Ordinarily portrayed as the Eastern mystic ying to Stark’s Western technology yang, this movie Mandarin is a very different portrayal. Terrifying the USA by hijacking the media with cryptic judgments, threats of terrorist action, detonating bombs in public and generally being a dick, the arrival of The Mandarin onto the scene forces the armoured Avenger into action – albeit working alone. Rhodey describes The Mandarin as “American business, not superhero business”, which neatly explains away the absence of Stark’s superfriends – Marvel have evidently learned from the mistakes of the prededing flick. Not that the events of the rest of stable of movies are ignored, however – as one character explains during a particularly fantastical scene, “subtlety has kinda gone out of the window since that guy with a hammer fell out of the sky”.

Sir Ben Kingsley’s performance casts one heck of a shadow over the picture, and will definitely linger long in the memory, but everyone in the Iron Man 3 cast gets their chance to shine. Downey has his character nailed by now, but still manages to bring new beats to the party. Gwyneth Paltrow finally gets to kick some ass as Pepper Potts; Favreau draws belly-laughs aplenty in the opening third of the flick as Happy Hogan; Insidious star Ty Simpkins dials down the creep factor as Harley, the precocious child mentioned earlier who provides a surprisingly effective foil for Stark; and Guy Pearce finally gets the genre role that his talent deserves.

Aside from the cast and the dialogue, Black has evidently learned a few new tricks since 2005; Iron Man 3 never skimps on the set piece spectacle. An attack on Stark’s home may have made up the bulk of the trailer but there is plenty more to see; almost the entire final third of the film is a breathless sequence of special effects. Pleasingly these are never to the detriment of the story, though – jaws are dropped by the script as often as the CGI, and the titanium titan finally meets a worthy foe in a memorable final battle that doesn’t descend into a sub-Transformers blur of robotic clanking. All this backed by a fabulously triumphant musical score from Brian Tyler, a bombastic slice of orchestra that finally gives Stark his own signature sonic sting.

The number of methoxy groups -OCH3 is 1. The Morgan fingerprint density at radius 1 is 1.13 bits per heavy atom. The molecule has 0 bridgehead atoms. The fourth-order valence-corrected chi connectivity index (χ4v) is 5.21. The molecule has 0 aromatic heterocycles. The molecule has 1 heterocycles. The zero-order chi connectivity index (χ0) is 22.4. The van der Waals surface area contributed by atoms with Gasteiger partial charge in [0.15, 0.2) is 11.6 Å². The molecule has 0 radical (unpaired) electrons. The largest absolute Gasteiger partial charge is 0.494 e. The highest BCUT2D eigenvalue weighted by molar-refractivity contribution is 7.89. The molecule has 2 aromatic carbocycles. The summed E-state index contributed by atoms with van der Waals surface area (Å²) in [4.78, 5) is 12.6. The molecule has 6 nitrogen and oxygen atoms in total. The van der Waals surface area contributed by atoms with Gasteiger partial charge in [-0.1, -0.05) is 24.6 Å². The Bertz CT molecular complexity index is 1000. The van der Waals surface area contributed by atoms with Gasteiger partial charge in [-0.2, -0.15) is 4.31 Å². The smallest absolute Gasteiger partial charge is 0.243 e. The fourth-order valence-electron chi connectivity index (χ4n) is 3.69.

However, amidst all this fulsome praise it should be noted that Iron Man 3 is not quite perfect. A couple of key characters seem to be short-changed in terms of screen time, including Rebecca Hall’s Maya Hansen, suggesting their sub-plots were trimmed to keep the running the running time punchy at just over two hours. The 3D post-conversion also adds nothing to proceedings aside from an annoying film of darkness over the events on screen – if given the option of a 2D screening on a larger screen, grasp it with both hands.

That’s yer lot in terms of gripes, though. A Bond-like text announcement after the credits roll (yep, the obligatory post-credits scene is present and correct) promises us that Tony Stark will return. What shape he will appear in remains to be seen; Iron Man 3 marks Downey Jnr’s fifth and final contractual appearance as the character, with negotiations ongoing on a new deal as we write. It’s borderline unthinkable that another actor could be wearing the armour of Iron Man for Avengers Assemble 2 in 2015 (expect an introductory cameo shoe-horned into the impending Guardians of the Galaxy if there is), but if Downey does bow out now he can do so with his head held high. Iron Man 3 is undoubtedly ol’ shellhead’s finest solo flight to date, and will have some beating for the title of Blockbuster of the Year.